Five ancient Indian board games
Reviving games that go back to mythology
September 14, 2020
The Covid-19 lockdown has forced people to stay home for more than five months, resulting in an unprecedented rise in gaming, both the new online ones as well as the online versions of traditional indoor board games. Ludo King has become one of the most downloaded games in India. But few would know that the origin of ludo chess and snake & ladder lie in ancient Indian culture.
Some of the earliest shreds of evidence of board games come from Indus Valley Civilisation in the form of archaeological finds. The exact nature of the games and their rules are difficult to ascertain. Some scholars, like Irving Finkel, a British assyriologist, have tried to study the nature and rules of such games by looking at contemporaneous board games like ludo, chess and carom.
Most of the extant game boards that have been recovered come from the 17thcentury onwards. Here is a list of five ancient board games from India.
Chaturanga was one of the more popular aristocratic games of ancient India. Around the sixth CE, it started off as a didactic game to teach young princes about the four angas (parts) of the royal army: the infantry, the elephants, the chariot and the cavalry. The game was invented in India before being introduced to the West Asians, who took it to Europe from where chess, its most modern version, emerged.
The word chaturanga first appeared in the Mahabharata and Ramayana. This immensely popular game has undergone various changes from chaturanga to shatranj to finally modern-day chess.
Chauparor pachisi has an even more interesting timeline. It reached its high point during the Mughal period, as attested by the giant outdoor game board built by Akbarin the Pachisi courtyard in the Fatehpur Sikri Fort near Agra. Various forms of chaupar have flourished in India. The most modern version of this game is ludo, which was reintroduced in India by the British around 1950.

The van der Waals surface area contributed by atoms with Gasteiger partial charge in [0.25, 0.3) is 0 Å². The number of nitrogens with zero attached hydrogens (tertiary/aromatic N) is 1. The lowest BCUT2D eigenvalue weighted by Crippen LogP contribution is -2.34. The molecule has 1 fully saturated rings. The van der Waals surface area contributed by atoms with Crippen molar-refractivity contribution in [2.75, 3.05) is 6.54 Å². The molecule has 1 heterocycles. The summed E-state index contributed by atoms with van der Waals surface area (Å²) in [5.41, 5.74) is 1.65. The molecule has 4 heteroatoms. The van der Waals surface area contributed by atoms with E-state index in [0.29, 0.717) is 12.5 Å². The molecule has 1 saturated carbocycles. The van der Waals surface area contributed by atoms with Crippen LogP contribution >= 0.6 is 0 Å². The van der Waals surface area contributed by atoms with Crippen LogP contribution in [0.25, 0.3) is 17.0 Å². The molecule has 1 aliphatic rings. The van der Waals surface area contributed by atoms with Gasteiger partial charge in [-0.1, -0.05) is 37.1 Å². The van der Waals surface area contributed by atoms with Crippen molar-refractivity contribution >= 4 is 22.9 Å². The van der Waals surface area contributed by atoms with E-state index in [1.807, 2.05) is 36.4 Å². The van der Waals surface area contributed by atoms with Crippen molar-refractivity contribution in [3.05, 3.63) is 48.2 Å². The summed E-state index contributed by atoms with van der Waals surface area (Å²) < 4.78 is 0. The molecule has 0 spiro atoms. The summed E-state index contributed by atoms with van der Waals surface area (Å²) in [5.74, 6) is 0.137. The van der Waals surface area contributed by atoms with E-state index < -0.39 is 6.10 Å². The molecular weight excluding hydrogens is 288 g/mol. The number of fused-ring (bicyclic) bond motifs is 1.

The origin of the Pallankuzhi game was during the period of the Chola dynasty in India. This game was played by the players on the premises of the temple and later on became quite famous in Tamil Nadu.
It is played on a wooden board that is hand carved in nature and the major intent of the game is capturing more seeds than your other opponent. Similarly, the Pallankuzhi game is known as Kuzhipara in Malayalam and is the oldest form of the Mancala game.
Just like Snakes and Ladders, Chowka originates from the Vedic period of Indian history. It finds its most prominent mention in the Mahabharata, where the Pandavas gamble away their kingdom and wife to the Kauravas as a result of losing the game. Played in the courtly context, the game was primarily designed to enhance mathematical skills of young children.
The objective of this game is to beat the other players and get all your coins in the innermost square. It is as much a game of chance – the number on the dice determines how many places you move – like a game of strategy. It is known by a variety of names across the Indian subcontinent: Challas Aath in Maharashtra, Kavidi Kali in Madhya Pradesh, and Khaddi Khadda in Punjab.
This involves dice betting and has been popular since the 18th century. Played mostly in the north-eastern part of India, especially Arunachal Pradesh, Jhandi Munda is an Indian die-based betting game. This six-sided dice game is also played in Nepal, where it is known as Langur Burja. Along with some slight variations the game can also be found worldwide. This may be due to its popularity with sailors in the British Royal Navy when it was better known as the Crown and Anchor.
The game uses six dices which have six sides each (represented by a club, diamond, spade, Heart, flag, face) and a gaming board. The rules involve betting on the symbol that will appear most after the rolling of the dice. To be the winner, one must rightly predict the number of their chosen symbols which will appear facing-up.